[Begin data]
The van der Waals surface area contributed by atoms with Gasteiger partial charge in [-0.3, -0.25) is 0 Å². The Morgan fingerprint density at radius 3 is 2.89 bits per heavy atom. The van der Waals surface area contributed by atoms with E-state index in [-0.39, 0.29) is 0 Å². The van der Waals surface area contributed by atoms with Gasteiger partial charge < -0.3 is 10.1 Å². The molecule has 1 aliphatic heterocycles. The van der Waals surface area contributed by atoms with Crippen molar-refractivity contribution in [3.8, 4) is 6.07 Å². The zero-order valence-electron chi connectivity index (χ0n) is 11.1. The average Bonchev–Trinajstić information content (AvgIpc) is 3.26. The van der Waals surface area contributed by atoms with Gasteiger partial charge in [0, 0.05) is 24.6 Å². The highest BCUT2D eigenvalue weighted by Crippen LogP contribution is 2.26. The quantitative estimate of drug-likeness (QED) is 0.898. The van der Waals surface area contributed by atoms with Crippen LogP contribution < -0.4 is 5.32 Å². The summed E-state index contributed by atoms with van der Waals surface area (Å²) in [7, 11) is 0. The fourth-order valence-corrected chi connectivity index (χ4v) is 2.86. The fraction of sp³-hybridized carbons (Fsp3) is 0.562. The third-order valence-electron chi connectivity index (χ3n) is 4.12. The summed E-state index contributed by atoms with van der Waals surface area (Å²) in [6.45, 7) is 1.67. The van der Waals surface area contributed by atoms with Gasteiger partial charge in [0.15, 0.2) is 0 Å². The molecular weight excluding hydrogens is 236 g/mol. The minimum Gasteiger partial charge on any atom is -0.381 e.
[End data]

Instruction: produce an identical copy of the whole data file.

The van der Waals surface area contributed by atoms with Gasteiger partial charge in [-0.3, -0.25) is 0 Å². The Morgan fingerprint density at radius 3 is 2.89 bits per heavy atom. The van der Waals surface area contributed by atoms with E-state index in [-0.39, 0.29) is 0 Å². The van der Waals surface area contributed by atoms with Gasteiger partial charge < -0.3 is 10.1 Å². The molecule has 1 aliphatic heterocycles. The van der Waals surface area contributed by atoms with Crippen molar-refractivity contribution in [3.8, 4) is 6.07 Å². The zero-order valence-electron chi connectivity index (χ0n) is 11.1. The average Bonchev–Trinajstić information content (AvgIpc) is 3.26. The van der Waals surface area contributed by atoms with Gasteiger partial charge in [0, 0.05) is 24.6 Å². The highest BCUT2D eigenvalue weighted by Crippen LogP contribution is 2.26. The quantitative estimate of drug-likeness (QED) is 0.898. The van der Waals surface area contributed by atoms with Crippen LogP contribution < -0.4 is 5.32 Å². The summed E-state index contributed by atoms with van der Waals surface area (Å²) in [7, 11) is 0. The fourth-order valence-corrected chi connectivity index (χ4v) is 2.86. The fraction of sp³-hybridized carbons (Fsp3) is 0.562. The third-order valence-electron chi connectivity index (χ3n) is 4.12. The summed E-state index contributed by atoms with van der Waals surface area (Å²) in [6.45, 7) is 1.67. The van der Waals surface area contributed by atoms with Gasteiger partial charge in [0.15, 0.2) is 0 Å². The molecular weight excluding hydrogens is 236 g/mol. The minimum Gasteiger partial charge on any atom is -0.381 e.